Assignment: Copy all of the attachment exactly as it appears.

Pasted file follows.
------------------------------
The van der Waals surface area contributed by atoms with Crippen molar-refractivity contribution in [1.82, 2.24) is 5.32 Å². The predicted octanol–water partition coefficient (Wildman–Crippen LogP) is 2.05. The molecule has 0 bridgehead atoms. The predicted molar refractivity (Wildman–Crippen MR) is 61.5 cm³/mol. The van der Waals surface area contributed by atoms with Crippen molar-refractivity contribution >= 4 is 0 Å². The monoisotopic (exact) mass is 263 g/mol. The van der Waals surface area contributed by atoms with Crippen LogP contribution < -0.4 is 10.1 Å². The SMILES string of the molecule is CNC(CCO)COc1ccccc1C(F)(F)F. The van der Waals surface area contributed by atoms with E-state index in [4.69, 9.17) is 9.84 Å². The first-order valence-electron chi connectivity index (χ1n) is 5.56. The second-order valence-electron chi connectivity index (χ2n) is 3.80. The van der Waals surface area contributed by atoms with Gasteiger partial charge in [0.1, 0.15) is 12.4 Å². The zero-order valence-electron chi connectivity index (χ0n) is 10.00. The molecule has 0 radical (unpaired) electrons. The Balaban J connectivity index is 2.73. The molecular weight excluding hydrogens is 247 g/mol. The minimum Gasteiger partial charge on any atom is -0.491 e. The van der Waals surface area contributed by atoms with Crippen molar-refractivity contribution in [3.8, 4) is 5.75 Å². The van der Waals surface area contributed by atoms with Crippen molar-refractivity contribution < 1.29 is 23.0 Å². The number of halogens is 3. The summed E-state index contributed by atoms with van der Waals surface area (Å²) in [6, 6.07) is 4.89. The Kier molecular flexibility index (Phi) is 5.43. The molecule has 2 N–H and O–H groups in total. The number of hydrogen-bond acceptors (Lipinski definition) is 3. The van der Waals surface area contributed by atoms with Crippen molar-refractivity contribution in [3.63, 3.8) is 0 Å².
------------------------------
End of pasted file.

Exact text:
The van der Waals surface area contributed by atoms with Crippen molar-refractivity contribution in [1.82, 2.24) is 5.32 Å². The predicted octanol–water partition coefficient (Wildman–Crippen LogP) is 2.05. The molecule has 0 bridgehead atoms. The predicted molar refractivity (Wildman–Crippen MR) is 61.5 cm³/mol. The van der Waals surface area contributed by atoms with Crippen molar-refractivity contribution >= 4 is 0 Å². The monoisotopic (exact) mass is 263 g/mol. The van der Waals surface area contributed by atoms with Crippen LogP contribution < -0.4 is 10.1 Å². The SMILES string of the molecule is CNC(CCO)COc1ccccc1C(F)(F)F. The van der Waals surface area contributed by atoms with E-state index in [4.69, 9.17) is 9.84 Å². The first-order valence-electron chi connectivity index (χ1n) is 5.56. The second-order valence-electron chi connectivity index (χ2n) is 3.80. The van der Waals surface area contributed by atoms with Gasteiger partial charge in [0.1, 0.15) is 12.4 Å². The zero-order valence-electron chi connectivity index (χ0n) is 10.00. The molecule has 0 radical (unpaired) electrons. The Balaban J connectivity index is 2.73. The molecular weight excluding hydrogens is 247 g/mol. The minimum Gasteiger partial charge on any atom is -0.491 e. The van der Waals surface area contributed by atoms with Crippen molar-refractivity contribution in [3.8, 4) is 5.75 Å². The van der Waals surface area contributed by atoms with Crippen molar-refractivity contribution < 1.29 is 23.0 Å². The number of halogens is 3. The summed E-state index contributed by atoms with van der Waals surface area (Å²) in [6, 6.07) is 4.89. The Kier molecular flexibility index (Phi) is 5.43. The molecule has 2 N–H and O–H groups in total. The number of hydrogen-bond acceptors (Lipinski definition) is 3. The van der Waals surface area contributed by atoms with Crippen molar-refractivity contribution in [3.63, 3.8) is 0 Å².